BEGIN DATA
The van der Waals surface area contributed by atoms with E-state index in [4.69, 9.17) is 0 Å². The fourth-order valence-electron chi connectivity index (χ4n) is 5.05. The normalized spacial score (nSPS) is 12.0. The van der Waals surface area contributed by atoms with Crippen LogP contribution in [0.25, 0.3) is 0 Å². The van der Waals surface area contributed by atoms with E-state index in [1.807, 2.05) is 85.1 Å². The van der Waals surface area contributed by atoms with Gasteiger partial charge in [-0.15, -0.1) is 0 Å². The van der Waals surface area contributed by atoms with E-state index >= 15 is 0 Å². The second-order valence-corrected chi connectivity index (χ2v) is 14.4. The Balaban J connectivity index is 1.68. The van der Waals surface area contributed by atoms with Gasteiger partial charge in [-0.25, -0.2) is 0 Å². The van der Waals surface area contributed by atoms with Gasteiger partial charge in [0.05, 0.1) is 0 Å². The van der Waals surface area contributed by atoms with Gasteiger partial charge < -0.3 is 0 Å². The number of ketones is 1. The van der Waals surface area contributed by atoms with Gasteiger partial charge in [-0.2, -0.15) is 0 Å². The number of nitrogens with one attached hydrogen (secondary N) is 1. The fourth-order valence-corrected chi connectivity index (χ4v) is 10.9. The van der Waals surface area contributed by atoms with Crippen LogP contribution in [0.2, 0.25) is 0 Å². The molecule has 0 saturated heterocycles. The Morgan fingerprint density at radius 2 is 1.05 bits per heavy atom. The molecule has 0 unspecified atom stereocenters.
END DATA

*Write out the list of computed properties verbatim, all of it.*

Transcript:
The van der Waals surface area contributed by atoms with E-state index in [4.69, 9.17) is 0 Å². The fourth-order valence-electron chi connectivity index (χ4n) is 5.05. The normalized spacial score (nSPS) is 12.0. The van der Waals surface area contributed by atoms with Crippen LogP contribution in [0.25, 0.3) is 0 Å². The van der Waals surface area contributed by atoms with E-state index in [1.807, 2.05) is 85.1 Å². The van der Waals surface area contributed by atoms with Gasteiger partial charge in [-0.15, -0.1) is 0 Å². The van der Waals surface area contributed by atoms with E-state index >= 15 is 0 Å². The second-order valence-corrected chi connectivity index (χ2v) is 14.4. The Balaban J connectivity index is 1.68. The van der Waals surface area contributed by atoms with Gasteiger partial charge in [-0.25, -0.2) is 0 Å². The van der Waals surface area contributed by atoms with Gasteiger partial charge in [0.05, 0.1) is 0 Å². The van der Waals surface area contributed by atoms with Gasteiger partial charge < -0.3 is 0 Å². The number of ketones is 1. The van der Waals surface area contributed by atoms with Gasteiger partial charge in [-0.2, -0.15) is 0 Å². The number of nitrogens with one attached hydrogen (secondary N) is 1. The fourth-order valence-corrected chi connectivity index (χ4v) is 10.9. The van der Waals surface area contributed by atoms with Crippen LogP contribution in [0.2, 0.25) is 0 Å². The molecule has 0 saturated heterocycles. The Morgan fingerprint density at radius 2 is 1.05 bits per heavy atom. The molecule has 0 unspecified atom stereocenters.